Netherlands Reformed Congregation in Norwich. Calvi Leon, Local Journalism Initiative Reporter

A topless woman stood outside a local church in Norwich Township last Sunday – and will be there every Sunday in June – to protest the municipality’s ban on flying Pride and other non-government flags on civic property.

Recent attempts to convince politicians in the rural Southwestern Ontario township to rescind the flag ban have fallen flat. Some residents believe the only way they’ll change their minds is if the push comes from the Netherlands Reformed Congregation (NRC), a local church critics say has an outsized influence in the community’s politics.

So, as the conservative Christian denomination ended its morning service Sunday, Marta McDonald stood outside the property topless with a sign that read: “The shirt goes on when our flag goes up.”

“I figured that if I’m an irritant on an ongoing basis, they’ll hopefully ask council to reconsider the motion that was voted on,” said McDonald, who’s lived in Norwich for six years.

In response to a request for comment, Rev. E. Hakvoort asked that questions be sent by email for review and that they’d only be answered if church officials could see the story before publication “and we approve the way we are quoted.” (The Free Press does not allow people quoted in stories to see them pre-publication.)

McDonald wasn’t alone in her protest against the ban. About a dozen residents used chalk to draw a massive rainbow-themed crosswalk and write messages promoting love and inclusivity on the town’s main street. A small march was held as churchgoers went in and out of the service.

“The purpose was to be there and present when (people left) just to show them we’re not here to cause trouble. We’re not here in anger. We just want to be accepted. We want to be welcomed and show who we are,” said one of the organizers, Jennifer Wild.

Another participant, Krista Whitcroft, said she wants to let politicians know they made the wrong decision. “We’re talking about human beings here. I fully disagree, and I want it to be known.”

The township – already marked by controversy after multiple Pride flags were stolen and vandalized last year – made headlines again after its council introduced a motion to restrict flag-flying on civic property to only municipal, provincial or federal flags.

At a recent council meeting, Alisha Stubbs, a councillor who led the push for LGBTQ inclusivity, resigned after the bylaw was approved.

Coun. John Scholten, who introduced the ban, has said flying only government flags would “maintain the unity” of the township. Many residents and advocates disagree and have pointed to the church as influencing council’s decision.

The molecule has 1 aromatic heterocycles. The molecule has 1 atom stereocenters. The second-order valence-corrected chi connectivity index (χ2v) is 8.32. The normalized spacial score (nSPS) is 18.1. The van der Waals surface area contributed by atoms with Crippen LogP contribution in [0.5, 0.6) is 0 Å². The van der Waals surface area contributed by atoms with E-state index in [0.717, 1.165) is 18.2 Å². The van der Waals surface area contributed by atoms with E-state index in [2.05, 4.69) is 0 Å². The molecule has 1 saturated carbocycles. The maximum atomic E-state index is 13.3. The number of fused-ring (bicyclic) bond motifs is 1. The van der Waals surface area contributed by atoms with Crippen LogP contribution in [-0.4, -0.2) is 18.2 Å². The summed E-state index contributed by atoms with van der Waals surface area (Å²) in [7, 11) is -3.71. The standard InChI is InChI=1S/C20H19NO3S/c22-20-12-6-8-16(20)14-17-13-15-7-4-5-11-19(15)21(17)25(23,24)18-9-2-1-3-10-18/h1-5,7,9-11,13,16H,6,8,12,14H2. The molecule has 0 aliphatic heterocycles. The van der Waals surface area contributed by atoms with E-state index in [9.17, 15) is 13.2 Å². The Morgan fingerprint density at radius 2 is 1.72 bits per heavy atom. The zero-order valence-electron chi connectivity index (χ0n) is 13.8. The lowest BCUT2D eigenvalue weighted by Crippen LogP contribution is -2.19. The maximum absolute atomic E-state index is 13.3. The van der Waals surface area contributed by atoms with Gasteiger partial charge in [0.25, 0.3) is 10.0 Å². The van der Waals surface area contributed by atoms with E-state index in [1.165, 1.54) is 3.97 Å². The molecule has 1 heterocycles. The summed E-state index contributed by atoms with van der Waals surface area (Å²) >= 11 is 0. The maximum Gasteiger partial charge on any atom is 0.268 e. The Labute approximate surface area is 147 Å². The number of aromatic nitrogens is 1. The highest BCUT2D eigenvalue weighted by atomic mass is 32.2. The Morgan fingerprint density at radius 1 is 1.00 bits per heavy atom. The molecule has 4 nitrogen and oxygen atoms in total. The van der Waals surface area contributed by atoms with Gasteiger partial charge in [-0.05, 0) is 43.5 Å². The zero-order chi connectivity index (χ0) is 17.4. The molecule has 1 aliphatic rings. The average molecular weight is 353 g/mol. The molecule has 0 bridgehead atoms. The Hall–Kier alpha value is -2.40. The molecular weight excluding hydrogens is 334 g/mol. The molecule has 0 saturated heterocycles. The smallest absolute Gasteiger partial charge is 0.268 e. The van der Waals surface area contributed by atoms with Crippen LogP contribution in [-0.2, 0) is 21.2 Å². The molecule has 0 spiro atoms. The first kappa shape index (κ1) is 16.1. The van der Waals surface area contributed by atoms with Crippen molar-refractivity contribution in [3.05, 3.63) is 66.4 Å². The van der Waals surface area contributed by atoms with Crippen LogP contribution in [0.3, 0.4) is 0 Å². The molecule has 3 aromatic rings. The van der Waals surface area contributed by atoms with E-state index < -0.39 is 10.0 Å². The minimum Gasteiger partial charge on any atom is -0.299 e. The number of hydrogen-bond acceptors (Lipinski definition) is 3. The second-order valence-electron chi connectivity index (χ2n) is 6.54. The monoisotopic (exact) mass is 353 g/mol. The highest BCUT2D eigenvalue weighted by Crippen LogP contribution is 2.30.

Some also have raised questions about the wording of the bylaw, which explicitly states the ban doesn’t apply to banners for the community’s junior and minor hockey teams, and about the Christian law firm that drafted the policy.

The municipality hired the Acacia Group, an Ottawa-based law firm that offers services to a “boutique clientele of churches, charities, non-profit, and religious institutions,” its website states.

The township’s top administrator, Kyle Kruger, said it’s a common practice to hire an external company when bylaws are required. Staff selected the firm because it “has experience related to public policy matters and the like,” he said.

Scholten, Coun. Adrian Couwenberg and Mayor Jim Palmer also did not respond to requests for comment. Coun. Shawn Gear, who voted against the flag bylaw with Stubbs, declined to comment but said his decisions are not swayed by any particular organization.

The church, whose Norwich congregation was established in 1949, is a conservative Christian denomination with congregations in Canada and the United States. The “beliefs” section on its website reads: “Any form of sexual immorality (including but not limited to homosexuality, lesbianism, bisexuality, bestiality, incest, fornication, adultery and use of pornography) is sinful and offensive to God.”

Despite having the police called on her Sunday, McDonald said she won’t let that deter her from going topless again. Women in Ontario won the right to bare their chests publicly in 1996. She plans to protest near the church throughout Pride Month in June.

“I’m going to be here until things change,” she said.

For her, the flag-flying issue is personal. “I have family who are (transgender), and I feel like no one should have to apologize for who they are in this town.”

The Local Journalism Initiative is funded by the Government of Canada

By Calvi Leon, Local Journalism Initiative Reporter

Original Published on Jun 01, 2023 at 10:16

This item reprinted with permission from   London Free Press   London, Ontario
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